LUKS (Linux Unified Key Setup) is the standard for Linux hard disk encryption. By providing a standard on-disk-format, it does not only facilitate compatibility among distributions, but also provides secure management of multiple user passwords. In contrast to existing solution, LUKS stores all setup necessary setup information in the partition header, enabling the user to transport or migrate his data seamlessly. (source: http://code.google.com/p/cryptsetup/)
To configure LUKS on CentOS you need cryptsetup package which is installed by default in CentOS 6.X minimal install. You can use cryptsetup to encrypt specific disk or partition and secure all of the data stored on it. Your data is protected by one or more secure passphrases – disk encryption. You can choose to decrypt your partition manually on boot (automount – needs additional configuration and a keyfile) or you can manually enter your passphrase when at your system boot time. In this case, if an unwanted person get a hold of your disk he will not be able to read/get data from it without knowing the secure passphrase.We will explain how to encrypt and configure automatic mount of your encrypted disk/partition.
Let’s start our Disk Encryption on CentOS setup guide!
If you do not want to automount your encrypted disk/partition leave out steps 4, 5, 9 and manually open and mount your disk/partition.
1. Add disk
Add an additional free disk or a free partition to your system that you want to enrcypt.
2. LUKS Format disk
[root@foo ~]# cryptsetup luksFormat /dev/sdb WARNING! ======== This will overwrite data on /dev/sdb irrevocably. Are you sure? (Type uppercase yes): YES Enter LUKS passphrase: Verify passphrase:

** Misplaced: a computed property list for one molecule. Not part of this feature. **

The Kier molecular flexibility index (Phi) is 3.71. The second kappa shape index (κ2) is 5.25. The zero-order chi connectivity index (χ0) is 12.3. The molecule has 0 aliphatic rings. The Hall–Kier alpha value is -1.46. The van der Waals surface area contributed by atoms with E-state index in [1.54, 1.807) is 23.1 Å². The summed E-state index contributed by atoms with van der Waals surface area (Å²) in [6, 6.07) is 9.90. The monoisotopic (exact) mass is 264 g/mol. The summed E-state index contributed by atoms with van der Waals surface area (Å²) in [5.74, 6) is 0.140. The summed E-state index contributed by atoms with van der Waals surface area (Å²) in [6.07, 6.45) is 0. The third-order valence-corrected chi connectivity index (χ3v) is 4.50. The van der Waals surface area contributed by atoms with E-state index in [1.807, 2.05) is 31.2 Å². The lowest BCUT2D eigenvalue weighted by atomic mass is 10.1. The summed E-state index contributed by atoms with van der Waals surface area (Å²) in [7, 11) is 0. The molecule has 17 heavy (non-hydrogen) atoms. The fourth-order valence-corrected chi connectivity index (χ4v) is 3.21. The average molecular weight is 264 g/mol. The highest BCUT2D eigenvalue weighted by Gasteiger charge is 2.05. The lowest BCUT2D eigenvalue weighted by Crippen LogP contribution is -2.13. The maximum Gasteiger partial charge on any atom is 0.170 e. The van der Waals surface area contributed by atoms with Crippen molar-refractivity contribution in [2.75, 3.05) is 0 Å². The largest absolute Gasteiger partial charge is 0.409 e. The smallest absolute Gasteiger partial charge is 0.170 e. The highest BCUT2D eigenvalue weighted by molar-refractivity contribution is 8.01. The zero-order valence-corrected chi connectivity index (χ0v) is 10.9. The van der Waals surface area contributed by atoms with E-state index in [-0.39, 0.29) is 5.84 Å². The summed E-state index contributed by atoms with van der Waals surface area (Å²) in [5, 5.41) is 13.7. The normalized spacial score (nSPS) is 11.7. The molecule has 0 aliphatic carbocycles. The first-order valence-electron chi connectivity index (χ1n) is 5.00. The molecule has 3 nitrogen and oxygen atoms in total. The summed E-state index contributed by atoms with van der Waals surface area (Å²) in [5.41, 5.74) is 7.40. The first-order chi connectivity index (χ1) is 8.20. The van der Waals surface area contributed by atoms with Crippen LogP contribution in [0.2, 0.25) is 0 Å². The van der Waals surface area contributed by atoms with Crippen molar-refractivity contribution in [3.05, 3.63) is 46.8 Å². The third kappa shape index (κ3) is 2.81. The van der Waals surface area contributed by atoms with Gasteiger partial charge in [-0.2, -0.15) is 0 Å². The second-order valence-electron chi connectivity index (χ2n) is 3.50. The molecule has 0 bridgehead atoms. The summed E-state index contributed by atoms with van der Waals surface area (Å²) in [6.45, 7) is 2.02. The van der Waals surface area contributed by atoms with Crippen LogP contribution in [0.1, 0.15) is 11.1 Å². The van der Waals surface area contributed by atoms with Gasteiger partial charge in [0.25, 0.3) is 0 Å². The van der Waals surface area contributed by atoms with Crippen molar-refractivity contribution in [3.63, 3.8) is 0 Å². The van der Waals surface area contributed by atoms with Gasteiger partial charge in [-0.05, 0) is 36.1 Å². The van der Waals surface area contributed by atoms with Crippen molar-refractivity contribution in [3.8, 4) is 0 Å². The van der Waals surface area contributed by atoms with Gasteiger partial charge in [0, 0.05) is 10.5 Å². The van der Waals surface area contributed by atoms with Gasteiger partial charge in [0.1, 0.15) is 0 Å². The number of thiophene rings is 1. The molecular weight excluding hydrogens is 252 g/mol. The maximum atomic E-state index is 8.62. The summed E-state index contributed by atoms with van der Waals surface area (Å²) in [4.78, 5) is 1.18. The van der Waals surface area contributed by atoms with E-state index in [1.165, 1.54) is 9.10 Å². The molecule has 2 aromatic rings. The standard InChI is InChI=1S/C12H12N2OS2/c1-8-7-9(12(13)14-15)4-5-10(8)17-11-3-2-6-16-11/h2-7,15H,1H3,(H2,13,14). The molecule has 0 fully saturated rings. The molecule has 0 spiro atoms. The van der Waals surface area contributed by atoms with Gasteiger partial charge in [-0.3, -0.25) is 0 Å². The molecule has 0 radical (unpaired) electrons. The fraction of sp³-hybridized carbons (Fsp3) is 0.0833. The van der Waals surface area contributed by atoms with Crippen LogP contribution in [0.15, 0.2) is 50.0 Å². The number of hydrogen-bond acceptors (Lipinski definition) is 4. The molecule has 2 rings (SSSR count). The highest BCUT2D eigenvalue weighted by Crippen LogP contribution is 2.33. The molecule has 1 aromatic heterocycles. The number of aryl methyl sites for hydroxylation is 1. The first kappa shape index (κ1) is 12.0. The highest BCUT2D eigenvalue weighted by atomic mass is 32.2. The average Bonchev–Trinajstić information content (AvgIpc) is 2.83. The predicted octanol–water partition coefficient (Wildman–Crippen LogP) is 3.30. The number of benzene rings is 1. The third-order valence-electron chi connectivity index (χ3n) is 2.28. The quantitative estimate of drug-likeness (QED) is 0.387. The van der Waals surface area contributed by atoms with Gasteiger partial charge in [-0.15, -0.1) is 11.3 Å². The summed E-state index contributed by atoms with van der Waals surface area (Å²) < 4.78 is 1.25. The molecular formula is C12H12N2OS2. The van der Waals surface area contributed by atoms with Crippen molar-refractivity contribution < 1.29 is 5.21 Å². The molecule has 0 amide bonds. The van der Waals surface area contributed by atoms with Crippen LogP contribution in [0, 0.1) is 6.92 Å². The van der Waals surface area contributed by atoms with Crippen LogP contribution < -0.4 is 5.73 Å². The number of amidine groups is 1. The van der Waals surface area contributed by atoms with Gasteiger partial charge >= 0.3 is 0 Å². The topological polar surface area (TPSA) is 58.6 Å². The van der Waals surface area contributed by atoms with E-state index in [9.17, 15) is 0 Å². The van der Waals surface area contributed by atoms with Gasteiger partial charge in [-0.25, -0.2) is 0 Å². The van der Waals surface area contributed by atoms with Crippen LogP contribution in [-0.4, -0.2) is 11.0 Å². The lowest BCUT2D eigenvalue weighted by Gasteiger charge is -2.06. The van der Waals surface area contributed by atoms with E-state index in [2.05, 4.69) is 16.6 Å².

3. LUKS Open disk
Open your disk/partition with cryptsetup and enter the device and device-mapper mapping name (this is the /dev/mapper/ name you want your disk/partition to have) and enter the passphrase you used in step 1.
[root@foo ~]# cryptsetup luksOpen /dev/sdb CryptedPart1 Enter passphrase for /dev/sdb:
4. AUTOMOUNT STEP
Create keyfile for automount. Keyfile should be located in /root directory and have 0400 permissions – only root user can read this file. You can add any content you wish to this file, even passhprase but i chose to fill it with random data – dd command.
[root@foo ~]# dd if=/dev/urandom of=/root/keyfile1 bs=1024 count=4 4+0 records in 4+0 records out 4096 bytes (4.1 kB) copied, 0.00143526 s, 2.9 MB/s [root@foo ~]# chmod 0400 /root/keyfile1 [root@foo ~]# ll /root/keyfile1 -r--------. 1 root root 4096 Jun 11 21:24 /root/keyfile1
5. AUTOMOUNT STEP
Add a new key file/passphrase with cryptsetup supplying device and keyfile location arguments and enter the passphrase you used in step 1.
[root@foo ~]# cryptsetup luksAddKey /dev/sdb /root/keyfile1 Enter any passphrase:
6. Make filesystem
Create the desired filesystem on your new device-mapper mapping.
[root@foo ~]# mkfs.ext4 /dev/mapper/CryptedPart1 mke2fs 1.41.12 (17-May-2010) Filesystem label= OS type: Linux Block size=4096 (log=2) Fragment size=4096 (log=2) Stride=0 blocks, Stripe width=0 blocks 65408 inodes, 261632 blocks 13081 blocks (5.00%) reserved for the super user First data block=0 Maximum filesystem blocks=268435456 8 block groups 32768 blocks per group, 32768 fragments per group 8176 inodes per group Superblock backups stored on blocks: 32768, 98304, 163840, 229376 Writing inode tables: done Creating journal (4096 blocks): done Writing superblocks and filesystem accounting information: done This filesystem will be automatically checked every 22 mounts or 180 days, whichever comes first. Use tune2fs -c or -i to override.
7. Create mount directory
Create the new directory used for encrypted filesystem mount point.
[root@foo ~]# mkdir /encryptedfs
8. Add /etc/fstab entry
Add new entry to /etc/fstab to mount your enrcypted disk/partition on boot.
[root@foo ~]# echo "/dev/mapper/CryptedPart1 /encryptedfs ext4 defaults 1 2" >> /etc/fstab
9. AUTOMOUNT STEP
Add new entry to /etc/crypttab – information to successfully decrypt your encrypted disk/partition supplying device-mapper mapping name, device and keyfile location.
[root@foo ~]# echo "CryptedPart1 /dev/sdb /root/keyfile1 luks" >> /etc/crypttab
10. Mount disk
Mount your encrypted disk/partition.
[root@foo ~]# mount -a
Voila! Your encrypted disk/partition will automount at system boot. You just need to reboot your system to test it out! Stay on the safe side! 🙂
As always i have also written a bash script to save you the time and automatically configure Disk Encryption on CentOS 6.X!